The Wolverine

September 2016

The Wolverine: Covering University of Michigan Football and Sports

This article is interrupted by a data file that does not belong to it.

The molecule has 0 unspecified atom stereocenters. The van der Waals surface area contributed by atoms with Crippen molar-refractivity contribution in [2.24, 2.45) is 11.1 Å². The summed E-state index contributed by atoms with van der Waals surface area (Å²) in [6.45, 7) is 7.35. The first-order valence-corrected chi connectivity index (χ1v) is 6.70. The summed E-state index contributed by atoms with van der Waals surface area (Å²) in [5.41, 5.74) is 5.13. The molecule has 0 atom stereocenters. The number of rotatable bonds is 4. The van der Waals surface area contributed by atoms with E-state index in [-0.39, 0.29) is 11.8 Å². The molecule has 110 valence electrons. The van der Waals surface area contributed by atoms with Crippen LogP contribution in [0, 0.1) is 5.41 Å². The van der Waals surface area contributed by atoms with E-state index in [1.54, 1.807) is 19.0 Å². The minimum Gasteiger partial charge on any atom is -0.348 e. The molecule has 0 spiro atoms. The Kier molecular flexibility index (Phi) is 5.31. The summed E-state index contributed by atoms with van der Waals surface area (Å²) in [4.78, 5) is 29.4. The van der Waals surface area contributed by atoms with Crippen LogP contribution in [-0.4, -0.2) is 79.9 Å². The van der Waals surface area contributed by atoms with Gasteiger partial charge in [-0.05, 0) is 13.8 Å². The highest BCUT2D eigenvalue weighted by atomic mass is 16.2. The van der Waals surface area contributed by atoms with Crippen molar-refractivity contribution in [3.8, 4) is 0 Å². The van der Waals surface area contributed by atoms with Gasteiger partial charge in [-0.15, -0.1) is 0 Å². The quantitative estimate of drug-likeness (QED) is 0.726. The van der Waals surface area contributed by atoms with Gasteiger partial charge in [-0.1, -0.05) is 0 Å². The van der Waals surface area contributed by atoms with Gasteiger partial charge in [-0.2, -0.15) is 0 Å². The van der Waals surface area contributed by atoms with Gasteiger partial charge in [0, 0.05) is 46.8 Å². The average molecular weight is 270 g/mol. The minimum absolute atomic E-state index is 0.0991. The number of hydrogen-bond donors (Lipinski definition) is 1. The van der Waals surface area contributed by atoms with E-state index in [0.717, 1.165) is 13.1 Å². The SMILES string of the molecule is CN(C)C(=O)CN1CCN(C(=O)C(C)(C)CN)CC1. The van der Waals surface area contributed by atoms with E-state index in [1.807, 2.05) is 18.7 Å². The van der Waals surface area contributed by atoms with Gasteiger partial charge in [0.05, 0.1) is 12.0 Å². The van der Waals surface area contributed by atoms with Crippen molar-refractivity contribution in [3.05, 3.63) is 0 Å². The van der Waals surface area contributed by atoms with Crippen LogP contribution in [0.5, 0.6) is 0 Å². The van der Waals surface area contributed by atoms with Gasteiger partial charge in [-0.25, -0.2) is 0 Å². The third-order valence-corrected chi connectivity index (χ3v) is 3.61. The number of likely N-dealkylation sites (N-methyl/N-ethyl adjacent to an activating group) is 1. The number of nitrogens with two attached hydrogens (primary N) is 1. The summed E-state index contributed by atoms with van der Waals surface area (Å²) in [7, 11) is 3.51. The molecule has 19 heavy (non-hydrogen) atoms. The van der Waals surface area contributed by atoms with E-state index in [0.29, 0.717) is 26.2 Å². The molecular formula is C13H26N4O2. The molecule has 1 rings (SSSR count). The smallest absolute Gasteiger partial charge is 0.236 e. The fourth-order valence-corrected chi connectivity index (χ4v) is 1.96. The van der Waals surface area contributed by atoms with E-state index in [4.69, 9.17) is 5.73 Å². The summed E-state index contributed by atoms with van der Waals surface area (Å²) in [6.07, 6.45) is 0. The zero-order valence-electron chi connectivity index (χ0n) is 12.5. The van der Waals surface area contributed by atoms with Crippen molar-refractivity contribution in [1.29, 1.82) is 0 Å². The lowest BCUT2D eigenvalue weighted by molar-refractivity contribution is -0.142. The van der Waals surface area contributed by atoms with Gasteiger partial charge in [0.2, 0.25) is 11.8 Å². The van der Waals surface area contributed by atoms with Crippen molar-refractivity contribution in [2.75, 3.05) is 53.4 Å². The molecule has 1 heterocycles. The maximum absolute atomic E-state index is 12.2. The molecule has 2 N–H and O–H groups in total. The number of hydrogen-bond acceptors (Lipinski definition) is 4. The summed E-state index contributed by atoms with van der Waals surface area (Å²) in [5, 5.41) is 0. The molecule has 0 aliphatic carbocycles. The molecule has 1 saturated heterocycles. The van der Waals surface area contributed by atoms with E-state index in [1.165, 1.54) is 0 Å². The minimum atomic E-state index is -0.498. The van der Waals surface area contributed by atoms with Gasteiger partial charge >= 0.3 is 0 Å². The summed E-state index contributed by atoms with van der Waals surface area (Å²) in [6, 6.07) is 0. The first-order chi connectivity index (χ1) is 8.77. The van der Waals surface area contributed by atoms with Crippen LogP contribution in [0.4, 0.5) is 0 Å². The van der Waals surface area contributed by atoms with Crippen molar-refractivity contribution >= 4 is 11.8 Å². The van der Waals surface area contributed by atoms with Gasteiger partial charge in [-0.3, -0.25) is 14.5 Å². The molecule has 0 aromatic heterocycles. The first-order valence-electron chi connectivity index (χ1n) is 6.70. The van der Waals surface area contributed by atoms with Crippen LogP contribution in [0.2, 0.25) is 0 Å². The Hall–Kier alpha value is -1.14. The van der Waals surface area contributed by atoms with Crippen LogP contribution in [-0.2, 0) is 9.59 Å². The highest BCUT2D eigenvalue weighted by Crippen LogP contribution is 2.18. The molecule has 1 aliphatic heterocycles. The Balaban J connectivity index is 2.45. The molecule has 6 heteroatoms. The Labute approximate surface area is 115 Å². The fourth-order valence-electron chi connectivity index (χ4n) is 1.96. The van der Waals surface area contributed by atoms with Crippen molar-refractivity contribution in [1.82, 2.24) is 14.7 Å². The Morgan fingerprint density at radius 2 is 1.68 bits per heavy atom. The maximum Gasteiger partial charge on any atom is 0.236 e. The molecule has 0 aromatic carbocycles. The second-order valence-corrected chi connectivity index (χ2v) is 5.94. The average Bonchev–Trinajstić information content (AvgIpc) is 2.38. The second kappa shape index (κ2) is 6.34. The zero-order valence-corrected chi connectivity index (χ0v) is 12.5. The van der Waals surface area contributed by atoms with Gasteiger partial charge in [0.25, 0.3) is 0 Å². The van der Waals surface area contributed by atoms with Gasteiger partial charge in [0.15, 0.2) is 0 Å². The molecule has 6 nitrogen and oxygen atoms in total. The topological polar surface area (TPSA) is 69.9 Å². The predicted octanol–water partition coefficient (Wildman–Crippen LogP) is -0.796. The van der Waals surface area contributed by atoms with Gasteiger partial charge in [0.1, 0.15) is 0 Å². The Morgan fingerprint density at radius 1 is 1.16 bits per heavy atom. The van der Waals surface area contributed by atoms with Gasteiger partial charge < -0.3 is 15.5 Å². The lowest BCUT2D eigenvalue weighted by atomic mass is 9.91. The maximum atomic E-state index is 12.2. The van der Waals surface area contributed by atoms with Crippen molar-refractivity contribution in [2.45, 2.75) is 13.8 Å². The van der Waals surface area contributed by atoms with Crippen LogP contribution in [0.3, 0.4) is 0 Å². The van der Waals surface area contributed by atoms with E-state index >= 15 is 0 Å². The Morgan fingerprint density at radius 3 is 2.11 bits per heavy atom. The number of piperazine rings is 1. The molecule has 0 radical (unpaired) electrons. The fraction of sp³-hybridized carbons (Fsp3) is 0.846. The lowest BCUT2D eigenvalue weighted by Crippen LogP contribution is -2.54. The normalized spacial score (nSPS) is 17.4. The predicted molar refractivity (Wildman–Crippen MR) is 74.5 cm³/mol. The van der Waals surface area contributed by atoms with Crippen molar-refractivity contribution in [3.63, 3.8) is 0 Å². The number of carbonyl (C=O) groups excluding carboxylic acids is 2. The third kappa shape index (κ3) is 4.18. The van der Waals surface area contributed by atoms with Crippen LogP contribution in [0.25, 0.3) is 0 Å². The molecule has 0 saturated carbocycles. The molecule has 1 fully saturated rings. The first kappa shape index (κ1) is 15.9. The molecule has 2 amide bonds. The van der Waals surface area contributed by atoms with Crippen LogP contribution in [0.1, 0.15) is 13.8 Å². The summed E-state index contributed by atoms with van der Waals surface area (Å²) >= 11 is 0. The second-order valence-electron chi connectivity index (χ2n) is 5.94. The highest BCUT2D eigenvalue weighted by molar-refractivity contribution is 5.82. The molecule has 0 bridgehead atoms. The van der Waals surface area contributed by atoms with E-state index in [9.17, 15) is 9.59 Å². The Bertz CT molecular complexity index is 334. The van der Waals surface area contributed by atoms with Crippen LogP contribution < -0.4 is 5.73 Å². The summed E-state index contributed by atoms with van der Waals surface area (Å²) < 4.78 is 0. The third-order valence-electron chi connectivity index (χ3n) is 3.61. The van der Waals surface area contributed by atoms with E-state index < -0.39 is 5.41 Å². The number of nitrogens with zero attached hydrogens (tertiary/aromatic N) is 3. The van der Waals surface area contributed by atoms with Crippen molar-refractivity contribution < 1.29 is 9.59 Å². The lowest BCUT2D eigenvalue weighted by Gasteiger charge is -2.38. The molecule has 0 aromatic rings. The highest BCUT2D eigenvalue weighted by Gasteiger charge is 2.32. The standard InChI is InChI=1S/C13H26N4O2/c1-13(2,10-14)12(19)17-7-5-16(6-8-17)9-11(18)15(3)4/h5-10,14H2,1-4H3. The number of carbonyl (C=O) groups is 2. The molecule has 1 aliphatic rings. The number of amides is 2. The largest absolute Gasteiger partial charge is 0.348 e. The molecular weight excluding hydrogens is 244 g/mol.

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82 THE WOLVERINE SEPTEMBER 2016 O n Aug. 2, Michigan unveiled its new uniforms and more — shoes, sweats, sideline gear, helmets — with a memorable ceremony at the Ford Piquette Plant in Detroit. They built suspense by bringing media members room to room during the presentation, sliding massive garage doors (behind which classic Model Ts used to be assembled) aside to reveal the next big thing in Michigan gear. Behind door No. 2 — former Michi- gan Heisman Trophy winner Charles Woodson with his arms spread wide and signature smile, donned in Jump- man gear from head to toe. "Man, you see what I got on? Jordan shirt, Jordan pants. I'm going to be all right," he said with a laugh when asked if he was jealous of today's team. "But it's been crazy. Looking on social media, all that stuff, the turnout they had at The M Den [for the release of Nike-branded items for the public to buy] the other night, how many people lined up down street. "You sense how big it is for Michi- gan to go back to Nike and Jump- man." Some, the so-called "traditionalists," weren't as convinced, while many ri- vals and their fans became part of the "it's just a uniform" crowd. In reality, it's another step in head coach Jim Harbaugh's grand plan to bring Michigan football to the pin- nacle. Gimmicks are for programs that can't compete, and nothing Harbaugh has done since he arrived could be considered as anything short of first- class. "The greatest share of success is your effort and your talent and the work you put in, but as [my dad] Jack Harbaugh said, 'You are with whom you are associated' … the highest level companies, brand, products," Harbaugh said. "That just goes along with a principle we have and what we truly believe — to be associated with greatness." It's not the first time Harbaugh has made use of the biggest names in ath- letics to sell the Michigan brand, and it won't be the last. WWE wrestler Ric Flair, former New York Yankees short- stop Derek Jeter, and New England Patriots quarterback and Michigan alum Tom Brady all made appear- ances at the Signing of the Stars re- cruiting event in February. A week after the Jumpman gear was released, world-class actor Mark Wahlberg — a visitor to Michigan Stadium several months ago while in Detroit to film a movie — took to Twitter to thank Harbaugh and the Wolverines for their gift of U-M gear, including Harbaugh's famed No. 4 jersey. Days after that, Harbaugh held a press conference with photographer David Turnley — Pulitzer Prize- winning photographer David Turn- ley — to promote their new book of photos chronicling Harbaugh's first year at the helm, Enthusiasm Unknown to Mankind. Turnley was with the program nearly every day for a year starting last spring and is "part of the program now," Harbaugh said. He even has a parking spot at Schembechler Hall. He's a man of the world, having been on the front lines during wars, but he ranked shooting the U-M program among his highlights. "I've shot Nelson Mandela, Mu- hammad Ali, General Norman Schwarzkopf, [President] Obama, and you see the same stars in the eyes with Coach Harbaugh," said Turnley, a 1977 Michigan graduate. "… I can't re- ally say enough how special this expe- rience is for me on so many different levels that, in an interesting way, has brought my life in a kind of full circle. It's just really a special group of men, and Coach Harbaugh is an extraordi- narily special person." One who knows to surround him- self with others at the top of their craft, as he likes to put it. While some in the media tried to play the "how much is too much?" card with the Michigan players during Big Ten Media Days, none of them were biting, their coach's teachings having soaked in. "It's great. You want to associate yourself with successful people and winners, and obviously Michael Jor- dan is the perfect example of what it means to be successful and be a win- ner," senior tight end Jake Butt said. "I know we are all really excited and grateful to be the ambassadors of the Jordan brand for our football team." Because like Jordan, the old Model T and Turnley, Michigan football is shooting to be the best of its gen- eration. None of what Harbaugh has done has sacrificed any of the tradi- tion upon which the program has been built — it's only helped put them in position to achieve the one tradition every Michigan fan covets more than any other: Winning. ❏ Chris Balas has been with The Wolver- ine since 1997, working part time for five years before joining the staff full time in 2002. Contact him at cbalas@ and follow him on Twitter at Balas_Wolverine. INSIDE MICHIGAN   CHRIS BALAS A Means To An End Charles Woodson said at the public unveiling of Michigan's new football uniforms: "You sense how big it is for Michigan to go back to Nike and Jumpman." PHOTO BY BRANDON BROWN

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